“Accepting the Ashes is both an easy read (short, to the point) and a difficult read, because of its truth and directness. The advice is straightforward and obviously comes from the heart. I appreciate what you wrote, and applaud your work.”
Col Charles W. Hoge, M.D., (Ret) Past Director of Psychiatry and Neuroscience Walter Reed Army Institute of Research and co-author of “Battle Mind”
Accepting the Ashes- A Daughter’s Look at Military PTSD
by Quynn Elizabeth
Illustrated by E. Gentry
Originally written in 2004 (the year of her father’s death, and one year after the Iraq war began) and updated in August of 2021, Quynn Elizabeth shares her father’s story of combat, family and PTSD. She hopes that other veterans and their loved ones might not have to wait 30 years to heal their painful feelings stemming from military trauma over the 20 years in Iraq and Afghanistan.
Since 2004, “Accepting the Ashes” has helped many veterans and their families to recognize signs of Post Trauma Stress and has been used by The National Chaplain Center in its national program, the Veterans Community Outreach Initiative.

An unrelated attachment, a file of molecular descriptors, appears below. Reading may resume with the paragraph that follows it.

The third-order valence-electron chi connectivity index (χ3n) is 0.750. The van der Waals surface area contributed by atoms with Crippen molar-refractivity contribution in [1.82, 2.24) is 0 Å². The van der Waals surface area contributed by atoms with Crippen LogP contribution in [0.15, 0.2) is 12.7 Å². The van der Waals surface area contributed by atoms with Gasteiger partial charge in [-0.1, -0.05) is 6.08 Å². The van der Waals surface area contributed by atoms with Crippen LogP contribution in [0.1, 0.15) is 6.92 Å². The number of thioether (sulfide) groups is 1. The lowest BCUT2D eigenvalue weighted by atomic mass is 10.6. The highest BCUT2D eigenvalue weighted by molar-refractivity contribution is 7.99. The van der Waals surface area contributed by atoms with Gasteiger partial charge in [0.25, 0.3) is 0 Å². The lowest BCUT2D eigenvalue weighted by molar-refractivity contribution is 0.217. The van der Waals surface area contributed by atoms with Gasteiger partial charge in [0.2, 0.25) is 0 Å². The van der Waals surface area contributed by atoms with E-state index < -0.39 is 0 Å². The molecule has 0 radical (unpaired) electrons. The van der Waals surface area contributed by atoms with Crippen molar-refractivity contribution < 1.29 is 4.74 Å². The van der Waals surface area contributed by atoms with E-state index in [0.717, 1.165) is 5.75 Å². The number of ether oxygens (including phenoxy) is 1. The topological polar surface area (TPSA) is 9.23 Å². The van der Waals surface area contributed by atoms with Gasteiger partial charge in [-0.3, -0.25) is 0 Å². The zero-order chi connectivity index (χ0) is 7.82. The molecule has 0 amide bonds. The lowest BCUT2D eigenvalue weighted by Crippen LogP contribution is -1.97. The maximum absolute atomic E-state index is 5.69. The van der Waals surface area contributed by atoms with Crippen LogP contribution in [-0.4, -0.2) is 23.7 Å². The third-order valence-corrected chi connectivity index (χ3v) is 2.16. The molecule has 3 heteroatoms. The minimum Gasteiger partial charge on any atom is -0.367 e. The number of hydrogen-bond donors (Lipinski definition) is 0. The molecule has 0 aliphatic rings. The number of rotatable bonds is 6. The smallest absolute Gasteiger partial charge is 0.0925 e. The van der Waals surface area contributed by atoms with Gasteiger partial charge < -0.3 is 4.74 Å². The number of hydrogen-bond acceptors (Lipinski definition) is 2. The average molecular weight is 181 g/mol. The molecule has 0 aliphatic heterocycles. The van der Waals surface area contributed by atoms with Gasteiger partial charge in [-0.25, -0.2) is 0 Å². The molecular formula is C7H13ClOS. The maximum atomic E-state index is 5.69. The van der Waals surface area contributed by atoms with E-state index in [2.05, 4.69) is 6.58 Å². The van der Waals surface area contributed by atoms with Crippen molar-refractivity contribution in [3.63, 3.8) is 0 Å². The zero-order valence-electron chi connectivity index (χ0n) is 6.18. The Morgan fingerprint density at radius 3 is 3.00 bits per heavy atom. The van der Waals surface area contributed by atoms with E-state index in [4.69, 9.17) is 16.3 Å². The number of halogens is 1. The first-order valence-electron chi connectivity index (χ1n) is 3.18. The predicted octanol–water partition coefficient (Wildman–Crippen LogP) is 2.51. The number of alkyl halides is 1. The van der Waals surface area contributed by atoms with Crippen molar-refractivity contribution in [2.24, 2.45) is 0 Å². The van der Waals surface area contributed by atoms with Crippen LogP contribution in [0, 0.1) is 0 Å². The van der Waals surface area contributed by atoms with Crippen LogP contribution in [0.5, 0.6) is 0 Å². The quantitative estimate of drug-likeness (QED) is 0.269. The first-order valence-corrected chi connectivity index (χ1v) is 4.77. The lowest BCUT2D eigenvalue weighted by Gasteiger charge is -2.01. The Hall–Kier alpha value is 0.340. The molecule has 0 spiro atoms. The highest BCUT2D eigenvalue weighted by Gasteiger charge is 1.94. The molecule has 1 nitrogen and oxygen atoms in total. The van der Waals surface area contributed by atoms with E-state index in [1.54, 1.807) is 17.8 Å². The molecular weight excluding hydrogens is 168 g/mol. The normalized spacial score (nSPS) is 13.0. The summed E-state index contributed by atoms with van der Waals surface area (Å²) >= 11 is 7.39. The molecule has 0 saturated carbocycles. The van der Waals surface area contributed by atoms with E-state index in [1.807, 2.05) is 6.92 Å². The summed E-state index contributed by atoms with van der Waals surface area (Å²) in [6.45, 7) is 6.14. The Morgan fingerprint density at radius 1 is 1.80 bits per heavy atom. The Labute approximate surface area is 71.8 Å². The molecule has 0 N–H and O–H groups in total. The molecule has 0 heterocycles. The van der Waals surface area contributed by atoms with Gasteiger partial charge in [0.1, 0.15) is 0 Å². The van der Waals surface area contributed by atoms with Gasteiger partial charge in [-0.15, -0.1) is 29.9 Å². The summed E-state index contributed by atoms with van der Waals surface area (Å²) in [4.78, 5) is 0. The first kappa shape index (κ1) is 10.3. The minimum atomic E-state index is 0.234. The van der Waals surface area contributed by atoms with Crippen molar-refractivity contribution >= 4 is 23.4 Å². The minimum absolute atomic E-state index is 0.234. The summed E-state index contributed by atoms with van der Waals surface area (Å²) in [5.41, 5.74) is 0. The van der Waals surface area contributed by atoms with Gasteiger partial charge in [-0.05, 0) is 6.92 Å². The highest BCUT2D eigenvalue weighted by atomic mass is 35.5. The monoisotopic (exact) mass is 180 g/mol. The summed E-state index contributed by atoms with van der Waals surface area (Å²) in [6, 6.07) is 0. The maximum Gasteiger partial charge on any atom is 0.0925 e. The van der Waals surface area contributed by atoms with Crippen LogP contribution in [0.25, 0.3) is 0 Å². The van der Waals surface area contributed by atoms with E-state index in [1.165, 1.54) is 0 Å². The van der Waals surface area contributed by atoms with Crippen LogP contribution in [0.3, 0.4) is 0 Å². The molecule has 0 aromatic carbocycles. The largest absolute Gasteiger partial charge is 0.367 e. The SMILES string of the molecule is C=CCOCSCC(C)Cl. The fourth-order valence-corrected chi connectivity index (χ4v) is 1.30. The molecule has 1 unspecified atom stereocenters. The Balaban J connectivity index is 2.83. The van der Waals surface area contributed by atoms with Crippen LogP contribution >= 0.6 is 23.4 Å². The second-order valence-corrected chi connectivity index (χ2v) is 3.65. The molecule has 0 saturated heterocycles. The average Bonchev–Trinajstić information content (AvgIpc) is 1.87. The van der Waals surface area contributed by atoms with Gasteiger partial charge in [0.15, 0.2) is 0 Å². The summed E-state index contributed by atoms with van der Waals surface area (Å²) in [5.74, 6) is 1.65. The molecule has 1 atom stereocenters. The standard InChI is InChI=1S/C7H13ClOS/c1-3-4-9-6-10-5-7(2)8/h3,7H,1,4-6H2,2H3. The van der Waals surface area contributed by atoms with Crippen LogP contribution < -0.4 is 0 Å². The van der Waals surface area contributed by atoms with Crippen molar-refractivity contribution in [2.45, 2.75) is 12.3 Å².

Whether you are a veteran, loved one, co-worker or fellow American, “Accepting the Ashes” is for you. Included are 15 simple ideas to help people understand Post Traumatic Stress Disorder, and move toward healing.
“Accepting the Ashes” does not attempt to diagnose or treat any veteran. It is written from the perspective of an adult daughter, honestly highlighting one man and how PTSD negatively affected him and his family. This short book originally released in 2004, with evocative illustrations by E. Gentry, is reissued in 2021 to acknowledge that 20 years has passed since 9/11/2001. The troop withdrawal from Afghanistan after a 20 year presence exacerbates the trauma of all who have given so much for their countries (both U.S. and Afghanistan), and we honor the memories of those who made the greatest sacrifice.
A message from author, Quynn Elizabeth- “My father was able to come home from Viet Nam, but his experience did not leave him. Over thirty years after his return, he still struggled with alcohol, depression and self-inflicted guilt. Only after his death was I able to see into his life by looking through his writings and papers. Since he never spoke to his family about his experiences in war, I appreciated the opportunity to see more clearly why his life was the way it was, and why my family broke apart. In order to deal with my feelings of loss, I wrote a little book to other family members like me. What came of it was “Accepting the Ashes- A Daughter’s Look at Military PTSD”. If I have one message for any veteran, or someone who loves a veteran, it is this- It is normal to have emotional reactions to trauma
”I commend the author for preparing this very helpful little resource for the spouses and families of our veterans. The descriptions of the struggles of combat veterans with the symptoms of PTSD are very accurate.” A. Keith Ethridge, M.Div, Past Director, National Chaplain Center.